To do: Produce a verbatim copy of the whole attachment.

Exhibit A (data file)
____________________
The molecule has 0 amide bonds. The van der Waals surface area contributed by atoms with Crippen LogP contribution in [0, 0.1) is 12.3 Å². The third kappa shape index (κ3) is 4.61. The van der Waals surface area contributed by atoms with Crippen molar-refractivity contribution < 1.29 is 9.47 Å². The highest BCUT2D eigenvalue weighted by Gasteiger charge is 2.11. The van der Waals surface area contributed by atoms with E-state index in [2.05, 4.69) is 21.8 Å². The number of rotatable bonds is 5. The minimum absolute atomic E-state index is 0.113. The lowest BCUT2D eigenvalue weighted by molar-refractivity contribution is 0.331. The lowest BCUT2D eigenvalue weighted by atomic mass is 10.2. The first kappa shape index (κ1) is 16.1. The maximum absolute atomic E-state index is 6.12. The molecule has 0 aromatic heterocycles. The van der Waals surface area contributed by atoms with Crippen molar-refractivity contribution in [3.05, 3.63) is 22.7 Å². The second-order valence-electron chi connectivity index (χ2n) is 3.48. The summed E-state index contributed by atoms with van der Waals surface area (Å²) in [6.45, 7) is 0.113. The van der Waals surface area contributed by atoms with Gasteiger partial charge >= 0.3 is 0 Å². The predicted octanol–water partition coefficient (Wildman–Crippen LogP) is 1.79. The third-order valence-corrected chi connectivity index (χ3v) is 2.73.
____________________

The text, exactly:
The molecule has 0 amide bonds. The van der Waals surface area contributed by atoms with Crippen LogP contribution in [0, 0.1) is 12.3 Å². The third kappa shape index (κ3) is 4.61. The van der Waals surface area contributed by atoms with Crippen molar-refractivity contribution < 1.29 is 9.47 Å². The highest BCUT2D eigenvalue weighted by Gasteiger charge is 2.11. The van der Waals surface area contributed by atoms with E-state index in [2.05, 4.69) is 21.8 Å². The number of rotatable bonds is 5. The minimum absolute atomic E-state index is 0.113. The lowest BCUT2D eigenvalue weighted by molar-refractivity contribution is 0.331. The lowest BCUT2D eigenvalue weighted by atomic mass is 10.2. The first kappa shape index (κ1) is 16.1. The maximum absolute atomic E-state index is 6.12. The molecule has 0 aromatic heterocycles. The van der Waals surface area contributed by atoms with Crippen molar-refractivity contribution in [3.05, 3.63) is 22.7 Å². The second-order valence-electron chi connectivity index (χ2n) is 3.48. The summed E-state index contributed by atoms with van der Waals surface area (Å²) in [6.45, 7) is 0.113. The van der Waals surface area contributed by atoms with Gasteiger partial charge >= 0.3 is 0 Å². The predicted octanol–water partition coefficient (Wildman–Crippen LogP) is 1.79. The third-order valence-corrected chi connectivity index (χ3v) is 2.73.